• System2System2 Posts: 6,290 admin
    Re: Thoughts on a/c

    One thing you might have to consider is a delay relay function, to leave out the load of starting the AC for a few moments until the genny gets up to speed and stabilized. Then connect the AC.
    Wayne
  • System2System2 Posts: 6,290 admin
    Re: Thoughts on a/c

    I think I am close to on topic with this, I read somewhere, where someone was running a slow pump from their waterwell through a car radiator and was using a 12 volt low CFM fan to blow air through it. I am on city water so I can't just dump it on the ground, would cost too much and city water is not very cold. I think well water is 65 deg? I am guessing you would not need much of a flow just the power to pump the water and run a fan. Maybe some insulation for the pipes.

    Just a thought.
  • System2System2 Posts: 6,290 admin
    Re: Thoughts on a/c

    LOL My uncle used that type of thing for years! Had a cold spring that produced lots of water, was able to syphon the water up to the house and back down to a pond lower than the spring - so no pump necessary, only a fan to drive the air through the truck rad.
    Worked fine for years, until he got too old to look after it.
    Wayne.
  • System2System2 Posts: 6,290 admin
    Re: Thoughts on a/c

    I am guessing by that statment it really will work.
  • nielniel Solar Expert Posts: 10,311 ✭✭✭✭
    Re: Thoughts on a/c

    i would think that would work, but why not tap it for the power and not just the temperature?
    bad apple,
    i could be wrong on those figures as i don't recall the eer being that bad. i am going on memory as i can't see the ratings stamp on the unit where i have it stored. if my memory serves me the other way here i think the eer was around 8.4. maybe the current was 13amps. i'm not that sure as it has been a long time since i bothered to look at those ratings and the unit itself is about 13-14yrs old. it far outdoes the one it replaced as that one was 11,100btus at 220vac and 15amps. it's so old it didn't have an eer on it. you thought i was going to do a joke huh? ok, you say how old is it? i say, it's so old they just started using freon the year before. don't say anything about the day job now. :roll:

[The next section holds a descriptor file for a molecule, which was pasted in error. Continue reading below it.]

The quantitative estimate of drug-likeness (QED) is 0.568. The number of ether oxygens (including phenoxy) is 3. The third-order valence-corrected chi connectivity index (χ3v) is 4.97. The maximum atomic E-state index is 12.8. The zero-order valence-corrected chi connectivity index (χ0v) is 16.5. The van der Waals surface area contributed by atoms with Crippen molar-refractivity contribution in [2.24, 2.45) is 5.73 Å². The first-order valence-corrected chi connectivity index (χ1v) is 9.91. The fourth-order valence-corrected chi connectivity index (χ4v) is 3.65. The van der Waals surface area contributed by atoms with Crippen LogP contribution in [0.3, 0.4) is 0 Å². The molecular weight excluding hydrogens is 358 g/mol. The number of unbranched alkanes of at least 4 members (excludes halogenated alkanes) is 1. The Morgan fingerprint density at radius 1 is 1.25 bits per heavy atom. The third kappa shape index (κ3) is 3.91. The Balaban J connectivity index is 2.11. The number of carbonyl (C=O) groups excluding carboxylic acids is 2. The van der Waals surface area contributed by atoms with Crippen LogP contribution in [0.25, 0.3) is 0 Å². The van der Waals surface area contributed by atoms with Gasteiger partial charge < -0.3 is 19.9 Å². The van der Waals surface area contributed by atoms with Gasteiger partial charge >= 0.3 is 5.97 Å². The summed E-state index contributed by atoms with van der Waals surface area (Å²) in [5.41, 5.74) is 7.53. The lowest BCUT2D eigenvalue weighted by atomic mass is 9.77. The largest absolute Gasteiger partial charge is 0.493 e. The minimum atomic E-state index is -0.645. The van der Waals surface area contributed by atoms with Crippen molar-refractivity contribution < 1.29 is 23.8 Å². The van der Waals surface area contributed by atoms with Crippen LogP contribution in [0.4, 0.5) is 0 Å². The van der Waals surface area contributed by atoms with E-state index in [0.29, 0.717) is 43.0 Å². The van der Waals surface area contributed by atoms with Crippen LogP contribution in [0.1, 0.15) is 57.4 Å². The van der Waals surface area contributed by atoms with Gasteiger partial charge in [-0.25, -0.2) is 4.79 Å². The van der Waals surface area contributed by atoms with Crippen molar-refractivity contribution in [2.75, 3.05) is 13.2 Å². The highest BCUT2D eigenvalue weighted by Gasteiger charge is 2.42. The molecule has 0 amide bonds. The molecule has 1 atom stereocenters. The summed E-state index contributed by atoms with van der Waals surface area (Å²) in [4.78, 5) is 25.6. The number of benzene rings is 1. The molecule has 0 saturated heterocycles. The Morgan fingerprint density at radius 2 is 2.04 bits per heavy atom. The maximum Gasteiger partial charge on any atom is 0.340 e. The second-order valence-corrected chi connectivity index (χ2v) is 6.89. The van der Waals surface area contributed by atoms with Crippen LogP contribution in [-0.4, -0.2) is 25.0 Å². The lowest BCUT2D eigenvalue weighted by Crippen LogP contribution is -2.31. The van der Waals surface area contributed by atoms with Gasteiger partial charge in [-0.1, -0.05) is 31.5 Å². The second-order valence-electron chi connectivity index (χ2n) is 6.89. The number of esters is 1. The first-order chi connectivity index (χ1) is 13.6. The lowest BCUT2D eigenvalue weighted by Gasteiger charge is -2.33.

• System2System2 Posts: 6,290 admin
    Re: Thoughts on a/c
    jon wrote:
    I am guessing by that statment it really will work.
    Yepper, it will work, BUT how well it works will depend on how cold the water is and you should have lots of it to pass through the rad. If the water is already at room temp, guess what - - you just wasted your time and effort. But if you have a good supply of cold water (say 45 or 50 F, usually only available from a deep well or spring) it will work quite well.
    Wayne
  • dhilldhill Solar Expert Posts: 47
    Re: Thoughts on a/c

    Thanks for the responses, guys. I got lost in the move so I didn't see all of this til this morning. Thanks for moving the thread Niel, I should've paid more attention to the forum headings.
    I've been trying to figure out a convenient and efficient way to run a/c since last summer. My problem is I'm on the cutting line of humidity. Some days we are so dry a swamp cooler can work just fine, but many days, the air is too humid and the swamp cooler only makes the sweat sweatyer. My son works for an independent researcher/design specialist, and they are building effecient a/c units. The method they use allows the a/c to pull its largest load overnite so that it's running non-peak electricity while the costs are down. The design is creative, functional and interesting. Best of all, it works. But it still requires a great deal of electricity. I've been tellling him for months that if they could design a unit that could work with solar they'd get multi-rich. Of course, they believe they're going to do just fine with what they have, but it doesn't help me.